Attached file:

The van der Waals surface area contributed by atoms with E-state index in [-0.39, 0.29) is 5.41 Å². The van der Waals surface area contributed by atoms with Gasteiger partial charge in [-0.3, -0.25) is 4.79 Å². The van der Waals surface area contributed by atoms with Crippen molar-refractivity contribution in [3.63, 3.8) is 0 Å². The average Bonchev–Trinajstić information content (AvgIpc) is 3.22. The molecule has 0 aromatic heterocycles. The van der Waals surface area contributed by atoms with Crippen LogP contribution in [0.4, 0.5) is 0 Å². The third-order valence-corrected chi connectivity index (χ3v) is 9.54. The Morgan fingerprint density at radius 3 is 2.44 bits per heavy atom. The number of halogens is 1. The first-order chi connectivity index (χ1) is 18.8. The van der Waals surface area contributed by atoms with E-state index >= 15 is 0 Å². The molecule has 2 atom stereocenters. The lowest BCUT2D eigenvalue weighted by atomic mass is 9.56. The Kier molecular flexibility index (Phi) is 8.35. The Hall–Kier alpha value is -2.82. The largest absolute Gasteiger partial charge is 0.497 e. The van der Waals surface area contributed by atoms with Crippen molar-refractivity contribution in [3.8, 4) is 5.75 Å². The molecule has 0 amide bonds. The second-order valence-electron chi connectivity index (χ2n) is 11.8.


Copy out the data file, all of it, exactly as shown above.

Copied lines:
The van der Waals surface area contributed by atoms with E-state index in [-0.39, 0.29) is 5.41 Å². The van der Waals surface area contributed by atoms with Gasteiger partial charge in [-0.3, -0.25) is 4.79 Å². The van der Waals surface area contributed by atoms with Crippen molar-refractivity contribution in [3.63, 3.8) is 0 Å². The average Bonchev–Trinajstić information content (AvgIpc) is 3.22. The molecule has 0 aromatic heterocycles. The van der Waals surface area contributed by atoms with Crippen LogP contribution in [0.4, 0.5) is 0 Å². The third-order valence-corrected chi connectivity index (χ3v) is 9.54. The Morgan fingerprint density at radius 3 is 2.44 bits per heavy atom. The number of halogens is 1. The first-order chi connectivity index (χ1) is 18.8. The van der Waals surface area contributed by atoms with E-state index >= 15 is 0 Å². The molecule has 2 atom stereocenters. The lowest BCUT2D eigenvalue weighted by atomic mass is 9.56. The Kier molecular flexibility index (Phi) is 8.35. The Hall–Kier alpha value is -2.82. The largest absolute Gasteiger partial charge is 0.497 e. The van der Waals surface area contributed by atoms with Crippen molar-refractivity contribution in [3.8, 4) is 5.75 Å². The molecule has 0 amide bonds. The second-order valence-electron chi connectivity index (χ2n) is 11.8.